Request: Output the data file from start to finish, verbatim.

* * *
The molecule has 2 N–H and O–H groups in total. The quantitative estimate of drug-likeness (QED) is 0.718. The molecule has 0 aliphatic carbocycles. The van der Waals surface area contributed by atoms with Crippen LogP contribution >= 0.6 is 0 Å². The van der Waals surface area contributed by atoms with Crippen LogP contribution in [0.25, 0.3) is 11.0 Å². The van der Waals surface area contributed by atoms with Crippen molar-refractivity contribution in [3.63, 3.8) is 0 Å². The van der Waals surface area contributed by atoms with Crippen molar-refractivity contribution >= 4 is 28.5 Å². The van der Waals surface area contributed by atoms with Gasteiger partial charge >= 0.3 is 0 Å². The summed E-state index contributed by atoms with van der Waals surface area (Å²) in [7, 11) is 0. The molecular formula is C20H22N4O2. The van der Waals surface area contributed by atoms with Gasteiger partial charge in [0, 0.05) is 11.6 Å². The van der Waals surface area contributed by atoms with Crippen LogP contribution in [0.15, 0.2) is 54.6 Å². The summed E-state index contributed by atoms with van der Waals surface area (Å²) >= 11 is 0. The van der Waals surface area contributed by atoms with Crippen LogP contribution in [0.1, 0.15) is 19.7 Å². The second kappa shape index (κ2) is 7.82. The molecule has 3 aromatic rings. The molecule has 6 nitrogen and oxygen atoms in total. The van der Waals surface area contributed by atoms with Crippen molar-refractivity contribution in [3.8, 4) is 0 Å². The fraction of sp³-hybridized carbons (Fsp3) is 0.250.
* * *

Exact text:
The molecule has 2 N–H and O–H groups in total. The quantitative estimate of drug-likeness (QED) is 0.718. The molecule has 0 aliphatic carbocycles. The van der Waals surface area contributed by atoms with Crippen LogP contribution >= 0.6 is 0 Å². The van der Waals surface area contributed by atoms with Crippen LogP contribution in [0.25, 0.3) is 11.0 Å². The van der Waals surface area contributed by atoms with Crippen molar-refractivity contribution in [3.63, 3.8) is 0 Å². The van der Waals surface area contributed by atoms with Crippen molar-refractivity contribution >= 4 is 28.5 Å². The van der Waals surface area contributed by atoms with Gasteiger partial charge >= 0.3 is 0 Å². The summed E-state index contributed by atoms with van der Waals surface area (Å²) in [7, 11) is 0. The molecular formula is C20H22N4O2. The van der Waals surface area contributed by atoms with Gasteiger partial charge in [0, 0.05) is 11.6 Å². The van der Waals surface area contributed by atoms with Crippen LogP contribution in [0.15, 0.2) is 54.6 Å². The summed E-state index contributed by atoms with van der Waals surface area (Å²) >= 11 is 0. The van der Waals surface area contributed by atoms with Crippen LogP contribution in [0.1, 0.15) is 19.7 Å². The second kappa shape index (κ2) is 7.82. The molecule has 3 aromatic rings. The molecule has 6 nitrogen and oxygen atoms in total. The van der Waals surface area contributed by atoms with Crippen molar-refractivity contribution in [3.8, 4) is 0 Å². The fraction of sp³-hybridized carbons (Fsp3) is 0.250.